In Father On, a dance imbued with the implications of paternity, Scott Wells conjures his father, a soldier. In a monologue, Wells (an ODC resident artist) recalls growing up on an air force bases while the other four men in the cast play “red light/green light” behind him. Wells’s attention is split between telling the story and policing the players to freeze, thus he embodies through performance a multitasking reality of parenting: presence and attention tested. Still describing the military base, Wells remembers playing with other children, as well as his father’s stern parenting style, which he contrasts with his own punishment-free approach.
To “soldier on” means to continue doing something although it is difficult; to continue to do something in a determined way, even when you know you may not succeed. In Father On the unanswerable question follows: What does it mean to be successful at parenting anyway?
In this work, five men (four fathers, one expectant): Wells, Sheldon Smith, Stephen Buescher, Christoph Schultz, and Rajendra Serber, illuminate the challenge of fatherhood with refreshing earnestness. During an opening poker night scene, the men ask each other how fatherhood is really going. “Great…” “Hard…” The game breaks down into thrown chips and spectacle. Viscerally we feel the craze of which they speak as the men slide across the table, throw one another with abandon and eventually wilt in exhaustion. The dance scores throughout the work express play, difficulty, joy and surrender. The crafted games and movement phrases reinforce the importance of community and the relief that accompanies knowing one is not alone in a challenge.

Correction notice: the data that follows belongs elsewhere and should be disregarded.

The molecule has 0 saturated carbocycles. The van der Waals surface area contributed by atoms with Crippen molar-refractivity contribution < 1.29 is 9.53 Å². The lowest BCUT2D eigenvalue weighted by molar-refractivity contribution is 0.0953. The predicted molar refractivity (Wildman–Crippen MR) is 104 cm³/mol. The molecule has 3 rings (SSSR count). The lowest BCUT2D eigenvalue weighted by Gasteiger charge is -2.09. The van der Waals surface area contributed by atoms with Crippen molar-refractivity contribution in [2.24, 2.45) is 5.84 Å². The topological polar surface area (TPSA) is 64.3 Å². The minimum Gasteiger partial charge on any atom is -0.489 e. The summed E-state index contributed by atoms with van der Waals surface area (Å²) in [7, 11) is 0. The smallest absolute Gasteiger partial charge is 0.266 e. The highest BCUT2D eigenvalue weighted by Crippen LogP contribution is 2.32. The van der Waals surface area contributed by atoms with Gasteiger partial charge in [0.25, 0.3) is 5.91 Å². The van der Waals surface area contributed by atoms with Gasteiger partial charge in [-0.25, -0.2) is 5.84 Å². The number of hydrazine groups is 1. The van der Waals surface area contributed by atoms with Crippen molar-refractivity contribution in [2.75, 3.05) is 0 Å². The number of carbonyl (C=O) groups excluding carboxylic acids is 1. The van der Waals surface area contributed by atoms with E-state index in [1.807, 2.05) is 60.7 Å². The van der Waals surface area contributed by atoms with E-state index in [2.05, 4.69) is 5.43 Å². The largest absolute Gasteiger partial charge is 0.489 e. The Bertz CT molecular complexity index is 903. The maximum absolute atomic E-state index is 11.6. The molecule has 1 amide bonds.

While I don’t have children of my own, Father On dug my well of empathy for parents. The artists employ humor through their personal stories as well as physical comedy in numbers such as the “Sperm Folk Dance.” Through absurd outbursts like the folk dance as well as the hilariously exaggerated enactment of a parenting class, which occurs late in the work, the men seem to ultimately surrender to the high-stakes demands of being a father, both the beautiful and ugly parts of the role.
“You live in Berkeley and use Pampers?!” a dancer squeals. The work is entertaining and honest, offering more human emotion and vulnerability than Wells’s last piece performed at the theater, the acrobatic Parkour Deux, part of the Walking Distance Dance Festival. In Father On when the men turn the zany up to eleven, climbing the walls and unscrewing the lighting gels in regression, ODC theater director Christy Bolingbroke puts the smack down in a staged cameo. “Don’t make me come over there!” she rules.
Sections of play are balanced by a handful of quiet and contemplative moments, some of which feature the artists playing instruments – a guitar, a kid piano. In a duet with four arms intertwined around the same guitar, Wells tenderly shows Scultz how to play, as if teaching a child through repetition and patience. The dance ends peacefully as a slightly discordant lullaby brings the lights down. Everything will be ok.